Find your passion and follow it, say these researchers, but be aware the path to a successful research career isn’t always straightforward.
When SiliconRepublic.com spoke to some of Ireland’s many sci-tech researchers for a piece about the ups and downs of a career in academia, we also asked them for some advice for others hoping to break into the research sector.
Here is what they said.
Prof Mathias Senge, professor of organic chemistry at Trinity College Dublin, was emphatic in his recommendation of the career. “It is one of the most rewarding careers being able to pick one’s own work topics and interests. I always say, ‘I am getting paid for my hobby’.”
Find your passion
Dublin City University’s David O’Connor advised people to find what they are really interested in – enough to dedicate their career to it. “Choose a research field that genuinely interests and inspires you. Passion will drive you through the challenges and setbacks inherent in a research career.”
“Take as many opportunities as you can, especially when you’re young,” said University College Cork environmental scientist Dr Jean O’Dwyer. “You’d be surprised where they take you and what doors may open. Enjoy it and never stop learning.”
Plan but not too much
Senge said it is important to keep in mind that research “is not a standard job”. It requires careful choices such as what institution you opt for and what advisers you choose to guide you. Despite the need to consider these factors carefully, Senge said he thinks an academic career “is not something which can be planned, as it depends on research success, connections, changes in funding and hiring strategies etc”.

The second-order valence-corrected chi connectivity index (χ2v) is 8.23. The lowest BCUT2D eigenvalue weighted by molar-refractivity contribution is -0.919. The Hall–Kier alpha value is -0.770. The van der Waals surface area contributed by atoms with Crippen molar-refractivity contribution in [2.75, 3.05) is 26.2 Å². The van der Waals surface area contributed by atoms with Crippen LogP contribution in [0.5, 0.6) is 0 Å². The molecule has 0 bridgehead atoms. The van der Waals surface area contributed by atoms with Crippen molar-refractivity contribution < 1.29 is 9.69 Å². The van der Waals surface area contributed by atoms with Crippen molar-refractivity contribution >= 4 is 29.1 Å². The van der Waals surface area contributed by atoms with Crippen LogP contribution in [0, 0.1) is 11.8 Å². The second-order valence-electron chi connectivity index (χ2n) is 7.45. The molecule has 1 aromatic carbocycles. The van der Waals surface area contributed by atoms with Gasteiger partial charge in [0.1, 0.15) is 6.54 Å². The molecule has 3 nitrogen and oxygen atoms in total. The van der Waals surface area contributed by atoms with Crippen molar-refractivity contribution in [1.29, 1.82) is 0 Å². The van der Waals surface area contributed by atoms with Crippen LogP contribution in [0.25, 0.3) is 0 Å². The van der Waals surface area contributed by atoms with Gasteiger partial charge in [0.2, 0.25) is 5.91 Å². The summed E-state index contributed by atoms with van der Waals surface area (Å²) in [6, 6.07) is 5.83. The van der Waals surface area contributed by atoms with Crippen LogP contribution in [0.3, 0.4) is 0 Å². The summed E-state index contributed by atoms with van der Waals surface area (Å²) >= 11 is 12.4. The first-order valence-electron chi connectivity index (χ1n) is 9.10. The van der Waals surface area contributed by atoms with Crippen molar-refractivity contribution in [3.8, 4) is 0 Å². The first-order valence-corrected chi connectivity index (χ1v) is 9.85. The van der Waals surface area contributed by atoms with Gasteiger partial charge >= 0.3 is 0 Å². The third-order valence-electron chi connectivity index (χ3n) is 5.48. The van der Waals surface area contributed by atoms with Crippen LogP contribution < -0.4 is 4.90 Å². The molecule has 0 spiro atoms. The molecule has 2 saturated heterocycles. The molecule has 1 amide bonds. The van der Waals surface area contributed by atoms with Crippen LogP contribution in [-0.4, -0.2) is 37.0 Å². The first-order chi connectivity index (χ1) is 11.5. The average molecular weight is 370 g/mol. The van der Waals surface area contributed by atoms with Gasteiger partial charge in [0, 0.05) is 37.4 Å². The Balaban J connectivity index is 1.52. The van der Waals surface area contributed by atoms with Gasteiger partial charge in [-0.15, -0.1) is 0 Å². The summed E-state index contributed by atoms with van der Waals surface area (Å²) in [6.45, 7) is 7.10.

Following on from Senge’s point, O’Connor added that research can involve “setbacks and failures”. This is true for all academics, he said.
“Experience is the name everyone gives to their mistakes. Learn from these experiences and adapt your approach and persist in the face of challenges. Perseverance is key to success in research.”
He also advised that early-career researchers seek out more experienced colleagues who can guide and mentor them. “Their expertise and advice will be invaluable in shaping your research direction, allowing you to navigate the pitfalls that could derail you early on. Learn from their mistakes.”
Collaborate with others
O’Dwyer said her “number one piece of advice is to collaborate”. She pointed out that someone working in a similar area in another institution could be your best collaborator “not your competition”.
“Embrace your research similarities and see if you can work together to do great things. No (wo)man is an island. Meet different people – the most exciting science often lies in the space between two disciplines, so challenge yourself to talk to people outside your field and see where that goes.”
O’Connor also emphasised the importance of collaboration. “Engage with fellow researchers, go to conferences and participate in workshops or seminars. Networking can lead to collaborations, exposure to new ideas and potential career opportunities. Some feel that their ideas will be taken if they share too much. In my experience, this rarely if ever is a true concern and certainly does not outweigh the upside of collaboration.”
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